Tel: 06723 - 9178 100
Only four kilometres outside Bad Homburg lies the Saalburg. This painstakingly reconstructed Roman fort once helped to defend the 615-kilometre Limes wall, built by the Romans between the Rhine and Danube.
Tel: 06175 - 937 40
Regional Park RheinMain
The RheinMain regional park has developed into a comprehensive network of gardens, lakes, picnic areas, castles and many other things. The park stretches along a marked route 190km in length, and leads to many attractions. Two among many highlights are a former military base at Bonames, which has been turned into an ecological park, and a cycle path along the historic Hohe Strasse. The newly established website www.regionalpark-rheinmain.de provides a wealth of advice and maps (as well as GPS routes).
The Bergstrasse-Odenwald nature park joined the European Geoparks Network in 2002, which aims to preserve Europe’s geological heritage and promote sustainable development. The park covers 3200 square kilometres in three zones, bordered by the Rhine, Main and Neckar valleys. Rocks, geological variations and the landscape itself offer many insights into 500 million years of the Earth’s history.
Tel.: 06251-70 79 90
Founded in 1868, Frankfurt’s Palmengarten with its large collection of tropical plants, greenhouses and other exhibitions, is the leading botanical garden in the region. Its level of detail gives a realistic impression of a stroll through our planet’s tropical forests. The plants are largely organised by natural habitat, such as rainforest, mangroves, monsoon habitats and savannah.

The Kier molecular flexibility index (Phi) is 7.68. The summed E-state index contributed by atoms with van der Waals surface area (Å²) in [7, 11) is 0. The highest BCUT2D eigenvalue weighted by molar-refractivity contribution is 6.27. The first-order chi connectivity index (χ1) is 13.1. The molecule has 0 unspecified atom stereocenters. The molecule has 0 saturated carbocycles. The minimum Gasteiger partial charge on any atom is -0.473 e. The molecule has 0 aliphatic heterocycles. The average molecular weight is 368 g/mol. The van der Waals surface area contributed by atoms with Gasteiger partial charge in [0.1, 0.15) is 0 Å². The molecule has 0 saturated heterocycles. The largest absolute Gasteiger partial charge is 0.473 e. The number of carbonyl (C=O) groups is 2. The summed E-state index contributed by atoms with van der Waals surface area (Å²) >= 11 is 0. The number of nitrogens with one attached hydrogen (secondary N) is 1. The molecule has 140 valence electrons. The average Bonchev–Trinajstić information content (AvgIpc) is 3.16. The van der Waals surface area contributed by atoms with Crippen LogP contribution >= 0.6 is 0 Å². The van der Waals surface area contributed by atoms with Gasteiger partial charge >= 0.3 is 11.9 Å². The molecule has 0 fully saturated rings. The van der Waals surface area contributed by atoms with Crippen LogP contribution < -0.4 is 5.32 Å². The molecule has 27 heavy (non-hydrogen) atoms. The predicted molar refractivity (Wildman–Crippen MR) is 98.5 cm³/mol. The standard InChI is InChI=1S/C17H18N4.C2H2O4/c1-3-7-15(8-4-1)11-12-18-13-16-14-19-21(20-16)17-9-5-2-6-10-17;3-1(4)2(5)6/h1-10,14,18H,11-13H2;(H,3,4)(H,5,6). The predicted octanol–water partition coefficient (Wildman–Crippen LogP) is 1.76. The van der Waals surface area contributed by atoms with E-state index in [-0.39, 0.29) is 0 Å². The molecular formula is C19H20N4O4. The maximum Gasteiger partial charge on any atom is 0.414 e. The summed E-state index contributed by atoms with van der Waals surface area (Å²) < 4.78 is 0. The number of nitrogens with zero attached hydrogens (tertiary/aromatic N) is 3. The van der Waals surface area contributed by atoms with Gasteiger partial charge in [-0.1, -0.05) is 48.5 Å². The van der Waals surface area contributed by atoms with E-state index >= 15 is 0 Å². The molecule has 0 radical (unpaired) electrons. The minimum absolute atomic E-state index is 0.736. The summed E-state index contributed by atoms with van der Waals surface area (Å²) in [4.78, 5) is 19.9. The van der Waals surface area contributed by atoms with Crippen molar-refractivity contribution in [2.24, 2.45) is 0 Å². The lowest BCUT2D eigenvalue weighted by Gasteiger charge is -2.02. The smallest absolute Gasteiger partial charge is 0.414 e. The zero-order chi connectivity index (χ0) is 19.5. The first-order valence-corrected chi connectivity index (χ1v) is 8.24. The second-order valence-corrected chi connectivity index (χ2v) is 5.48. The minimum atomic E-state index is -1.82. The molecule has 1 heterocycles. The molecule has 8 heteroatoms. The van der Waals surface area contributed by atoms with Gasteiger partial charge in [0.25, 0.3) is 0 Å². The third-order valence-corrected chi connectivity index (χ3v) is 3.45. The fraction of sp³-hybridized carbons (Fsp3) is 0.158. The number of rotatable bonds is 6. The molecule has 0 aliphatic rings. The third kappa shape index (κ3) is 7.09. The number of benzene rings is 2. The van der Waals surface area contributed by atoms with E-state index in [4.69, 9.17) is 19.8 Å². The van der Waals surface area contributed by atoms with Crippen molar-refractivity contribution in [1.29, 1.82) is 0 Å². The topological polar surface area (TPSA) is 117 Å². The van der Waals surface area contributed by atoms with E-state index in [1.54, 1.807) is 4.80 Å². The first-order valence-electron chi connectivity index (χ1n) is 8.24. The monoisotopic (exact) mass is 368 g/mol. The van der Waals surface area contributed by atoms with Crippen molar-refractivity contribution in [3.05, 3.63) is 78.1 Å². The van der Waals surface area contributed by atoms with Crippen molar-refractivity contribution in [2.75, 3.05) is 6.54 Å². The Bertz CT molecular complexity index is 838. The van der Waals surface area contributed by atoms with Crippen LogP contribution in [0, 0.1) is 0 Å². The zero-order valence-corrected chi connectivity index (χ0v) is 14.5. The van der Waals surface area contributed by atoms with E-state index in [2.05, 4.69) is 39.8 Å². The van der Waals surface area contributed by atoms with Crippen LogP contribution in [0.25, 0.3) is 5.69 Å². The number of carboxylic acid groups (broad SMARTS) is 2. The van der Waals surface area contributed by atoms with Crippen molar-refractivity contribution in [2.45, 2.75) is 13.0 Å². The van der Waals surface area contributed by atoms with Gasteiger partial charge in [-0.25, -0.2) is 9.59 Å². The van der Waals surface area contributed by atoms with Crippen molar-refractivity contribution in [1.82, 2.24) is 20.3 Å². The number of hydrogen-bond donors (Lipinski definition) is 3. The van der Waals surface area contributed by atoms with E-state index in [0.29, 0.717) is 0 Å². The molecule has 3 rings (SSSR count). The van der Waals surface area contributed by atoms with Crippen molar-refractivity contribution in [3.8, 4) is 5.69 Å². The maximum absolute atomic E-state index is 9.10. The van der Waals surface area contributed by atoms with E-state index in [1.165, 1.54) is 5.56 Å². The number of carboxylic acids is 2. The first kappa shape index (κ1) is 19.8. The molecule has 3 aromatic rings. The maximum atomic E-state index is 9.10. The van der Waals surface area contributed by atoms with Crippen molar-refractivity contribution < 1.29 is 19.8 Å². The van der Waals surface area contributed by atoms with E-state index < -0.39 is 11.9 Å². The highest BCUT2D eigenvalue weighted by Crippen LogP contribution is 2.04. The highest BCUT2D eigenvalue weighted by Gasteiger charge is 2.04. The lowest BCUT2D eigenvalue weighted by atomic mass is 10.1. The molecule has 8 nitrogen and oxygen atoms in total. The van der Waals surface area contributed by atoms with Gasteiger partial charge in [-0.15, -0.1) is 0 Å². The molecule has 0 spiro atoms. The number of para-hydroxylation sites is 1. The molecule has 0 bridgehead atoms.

Tel.: 069 - 212 339 39
Giessen botanical garden
The oldest botanical garden in Germany encompasses 4 hectares in what used to be the castle gardens of Louis V, landgrave of Hesse-Darmstadt. The garden has developed steadily over its 400-year history and now contains more than 7500 species of plant. It is run by the University of Giessen and used for research in biology, agricultural sciences, geography, medicine and veterinary science. The garden is open daily, free of charge, between March 20 and October 20.
Taunus information centre
The Taunus is a low range of hills. Apart from the 878-metre Feldberg, there are many other leisure activities to try throughout the year – walking, mountain biking, running and climbing. A great place to start is the Taunus information centre (Hohemarkstrasse 192, Oberursel), which is easily accessible from Frankfurt by public transport (U3).
Bergpark & Schloss Wilhelmshöhe
The Bergpark encompasses one of the largest parks and architectural monuments in the world, making it a striking product of the German Romantic period. Kassel’s main landmark is Hercules, a 71-metre statue on top of a pyramid.